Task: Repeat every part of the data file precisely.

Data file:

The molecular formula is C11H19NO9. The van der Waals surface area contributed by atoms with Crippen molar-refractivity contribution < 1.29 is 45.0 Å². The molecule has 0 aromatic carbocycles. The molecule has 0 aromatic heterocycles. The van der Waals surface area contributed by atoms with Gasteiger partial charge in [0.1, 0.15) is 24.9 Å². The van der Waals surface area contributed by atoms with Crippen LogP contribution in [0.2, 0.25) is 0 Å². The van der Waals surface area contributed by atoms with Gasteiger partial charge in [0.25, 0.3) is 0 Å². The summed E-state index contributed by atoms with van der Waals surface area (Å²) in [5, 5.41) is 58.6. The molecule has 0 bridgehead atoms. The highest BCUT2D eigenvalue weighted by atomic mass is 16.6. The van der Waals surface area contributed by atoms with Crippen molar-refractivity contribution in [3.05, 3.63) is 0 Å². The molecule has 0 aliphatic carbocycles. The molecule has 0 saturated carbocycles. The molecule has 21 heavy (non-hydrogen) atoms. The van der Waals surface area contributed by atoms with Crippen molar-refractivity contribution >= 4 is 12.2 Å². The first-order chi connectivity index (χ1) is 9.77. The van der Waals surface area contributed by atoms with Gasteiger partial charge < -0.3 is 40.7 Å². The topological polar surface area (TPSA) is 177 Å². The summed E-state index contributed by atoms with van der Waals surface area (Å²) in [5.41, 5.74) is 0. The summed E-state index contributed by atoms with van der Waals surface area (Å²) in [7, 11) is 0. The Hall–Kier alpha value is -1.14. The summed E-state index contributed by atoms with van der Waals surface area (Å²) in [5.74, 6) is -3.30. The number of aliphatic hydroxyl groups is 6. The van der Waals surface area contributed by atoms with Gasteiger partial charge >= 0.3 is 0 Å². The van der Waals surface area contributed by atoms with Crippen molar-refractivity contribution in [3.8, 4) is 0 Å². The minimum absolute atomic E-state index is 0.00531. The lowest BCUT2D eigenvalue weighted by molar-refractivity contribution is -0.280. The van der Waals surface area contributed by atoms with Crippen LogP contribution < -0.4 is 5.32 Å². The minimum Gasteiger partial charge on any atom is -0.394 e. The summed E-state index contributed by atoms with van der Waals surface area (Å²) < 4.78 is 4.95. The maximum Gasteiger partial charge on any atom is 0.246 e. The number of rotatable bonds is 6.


The molecular formula is C11H19NO9. The van der Waals surface area contributed by atoms with Crippen molar-refractivity contribution < 1.29 is 45.0 Å². The molecule has 0 aromatic carbocycles. The molecule has 0 aromatic heterocycles. The van der Waals surface area contributed by atoms with Gasteiger partial charge in [0.1, 0.15) is 24.9 Å². The van der Waals surface area contributed by atoms with Crippen LogP contribution in [0.2, 0.25) is 0 Å². The van der Waals surface area contributed by atoms with Gasteiger partial charge in [0.25, 0.3) is 0 Å². The summed E-state index contributed by atoms with van der Waals surface area (Å²) in [5, 5.41) is 58.6. The molecule has 0 bridgehead atoms. The highest BCUT2D eigenvalue weighted by atomic mass is 16.6. The van der Waals surface area contributed by atoms with Crippen molar-refractivity contribution in [3.05, 3.63) is 0 Å². The molecule has 0 aliphatic carbocycles. The molecule has 0 saturated carbocycles. The molecule has 21 heavy (non-hydrogen) atoms. The van der Waals surface area contributed by atoms with Crippen molar-refractivity contribution >= 4 is 12.2 Å². The first-order chi connectivity index (χ1) is 9.77. The van der Waals surface area contributed by atoms with Gasteiger partial charge < -0.3 is 40.7 Å². The topological polar surface area (TPSA) is 177 Å². The summed E-state index contributed by atoms with van der Waals surface area (Å²) in [5.41, 5.74) is 0. The summed E-state index contributed by atoms with van der Waals surface area (Å²) in [7, 11) is 0. The Hall–Kier alpha value is -1.14. The summed E-state index contributed by atoms with van der Waals surface area (Å²) in [5.74, 6) is -3.30. The number of aliphatic hydroxyl groups is 6. The van der Waals surface area contributed by atoms with Gasteiger partial charge >= 0.3 is 0 Å². The van der Waals surface area contributed by atoms with Crippen molar-refractivity contribution in [3.8, 4) is 0 Å². The minimum absolute atomic E-state index is 0.00531. The lowest BCUT2D eigenvalue weighted by molar-refractivity contribution is -0.280. The van der Waals surface area contributed by atoms with Crippen LogP contribution < -0.4 is 5.32 Å². The minimum Gasteiger partial charge on any atom is -0.394 e. The summed E-state index contributed by atoms with van der Waals surface area (Å²) < 4.78 is 4.95. The maximum Gasteiger partial charge on any atom is 0.246 e. The number of rotatable bonds is 6.